Political Terminology: Fascism, Nazism
The terms fascism and nazism are virtually identical in definition. Fascism is a system under which the government and private sector business interests are so closely aligned that the division virtually disappears, with government using force to run the businesses through extensive regulation. A similar state of affairs exists with nazism.
Both fascism and nazism have come to signify evil and degradation. Just ask any left-winger about the policies of the right, and they will gladly inform you that their opponents are nazis and fascists.
Adolf Hitler, circa 1933
Mussolini Fascism, Hitler Nazism
Fascism is associated with Benito Mussolini and nazism with Adolf Hitler. Both ideologies are left-wing because of the fact that government controls the means of production just as in the left-wing ideology of socialism. The right upholds less government, lower taxation in order to achieve both less government, capitalism, and individualism.
The fact that fascism and nazism are now considered right-wing is widespread, mostly among low-information voters. During the 1960s, the American left-wing, in order to garner votes and power, began to use those terms to smear their right-wing opponents.
It had become common knowledge that Mussolini and Hitler were bad actors on the stage of history. Left-wingers simply started claiming that the policies of Mussolini and Hitler were right-wing.
In the case of Hitler, the absurdity is easily refuted by the actual name of his party, The National Socialist German Workers Party (Nationalsozialistische Deutsche Arbeiterpartei. "Socialist" is left-wing, liberal ideology, which no one can refute. The left has relied on the fact that low-information citizens will not bother to find out the basic facts about these historical definitions and transactions.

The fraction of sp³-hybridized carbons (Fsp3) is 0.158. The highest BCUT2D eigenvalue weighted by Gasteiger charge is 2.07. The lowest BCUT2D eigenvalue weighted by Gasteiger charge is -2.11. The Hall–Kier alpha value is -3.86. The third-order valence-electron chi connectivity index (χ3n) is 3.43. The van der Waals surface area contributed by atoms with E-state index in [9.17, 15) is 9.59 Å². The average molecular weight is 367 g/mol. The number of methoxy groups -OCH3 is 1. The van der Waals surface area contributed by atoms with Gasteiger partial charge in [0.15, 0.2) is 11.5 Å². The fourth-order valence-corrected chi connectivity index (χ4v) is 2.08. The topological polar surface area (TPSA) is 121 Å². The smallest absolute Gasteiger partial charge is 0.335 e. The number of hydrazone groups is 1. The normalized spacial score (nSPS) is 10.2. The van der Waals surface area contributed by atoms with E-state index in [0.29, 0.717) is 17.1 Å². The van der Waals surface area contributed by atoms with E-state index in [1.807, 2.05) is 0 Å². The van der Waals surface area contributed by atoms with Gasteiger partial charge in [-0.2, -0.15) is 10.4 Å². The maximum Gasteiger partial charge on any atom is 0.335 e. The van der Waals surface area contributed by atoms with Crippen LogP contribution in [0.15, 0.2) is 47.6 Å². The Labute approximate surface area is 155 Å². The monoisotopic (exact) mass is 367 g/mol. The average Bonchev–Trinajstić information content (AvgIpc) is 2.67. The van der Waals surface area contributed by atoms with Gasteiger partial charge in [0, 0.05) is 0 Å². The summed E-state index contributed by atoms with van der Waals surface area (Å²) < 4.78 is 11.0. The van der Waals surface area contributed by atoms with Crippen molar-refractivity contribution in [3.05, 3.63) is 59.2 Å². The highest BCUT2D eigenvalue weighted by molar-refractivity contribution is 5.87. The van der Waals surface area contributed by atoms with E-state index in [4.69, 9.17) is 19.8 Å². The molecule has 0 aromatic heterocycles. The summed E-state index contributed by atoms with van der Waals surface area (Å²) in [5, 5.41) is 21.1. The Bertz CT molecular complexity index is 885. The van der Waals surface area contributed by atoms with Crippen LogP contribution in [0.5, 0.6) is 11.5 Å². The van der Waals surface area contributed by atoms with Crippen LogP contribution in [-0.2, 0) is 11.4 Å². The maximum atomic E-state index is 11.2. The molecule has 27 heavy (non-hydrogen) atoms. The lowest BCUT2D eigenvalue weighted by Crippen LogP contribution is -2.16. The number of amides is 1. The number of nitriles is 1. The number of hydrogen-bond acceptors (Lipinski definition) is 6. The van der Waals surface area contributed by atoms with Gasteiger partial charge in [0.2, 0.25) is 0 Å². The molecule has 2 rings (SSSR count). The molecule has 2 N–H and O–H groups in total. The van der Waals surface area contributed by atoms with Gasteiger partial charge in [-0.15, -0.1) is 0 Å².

But in Mussolini’s fascism, the emphasis was the power of the state not the individual. It opposed classical liberalism whose principles align with modern conservatism and the right-wing. Leftists made the claim and it stuck because the perception of fascism was negative. As Jonathan Swift once quipped, “Falsehood flies, and the truth comes limping after it.”
In his book, Liberal Fascism, Jonah Golderg explains that despite the flabby definition of fascism, many on the left seem to know exactly what it means when it comes to battling the right:
And yet even though scholars admit that the nature of fascism is vague, complicated, and open to wildly divergent interpretations, many modern liberal and leftists act as if they know exactly what fascism is. What’s more, they see it everywhere—except when they look in the mirror. Indeed, the left wields that term like a cudgel to beat opponents from the public square like seditious pamphleteers. After all, no one has to take a fascist seriously.
The American experience with fascism and nazism is mixed. The US government has moved decidedly toward leftish ideological positions beginning with the presidency of Franklin Delano Roosevelt. The elements of fascism/nazism exist in the US government which now has a too close relationship with business interests.
The “too big to fail” syndrome leaves little doubt that bailing out businesses brings the government closer to a fascist run outfit. Social security, medicare, and medicaid, plus the welfare programs are definitely socialist programs, ensconced in the US government.
But at least for now, the US government is still basically a republic—not generally fascist, nazi, or socialist.
It is, of course, the members of the Democratic Party, however, that embrace government positions of fascism and nazism, even as they name call their Republican opponents with fascism and nazism slurs.
© 2017 Linda Sue Grimes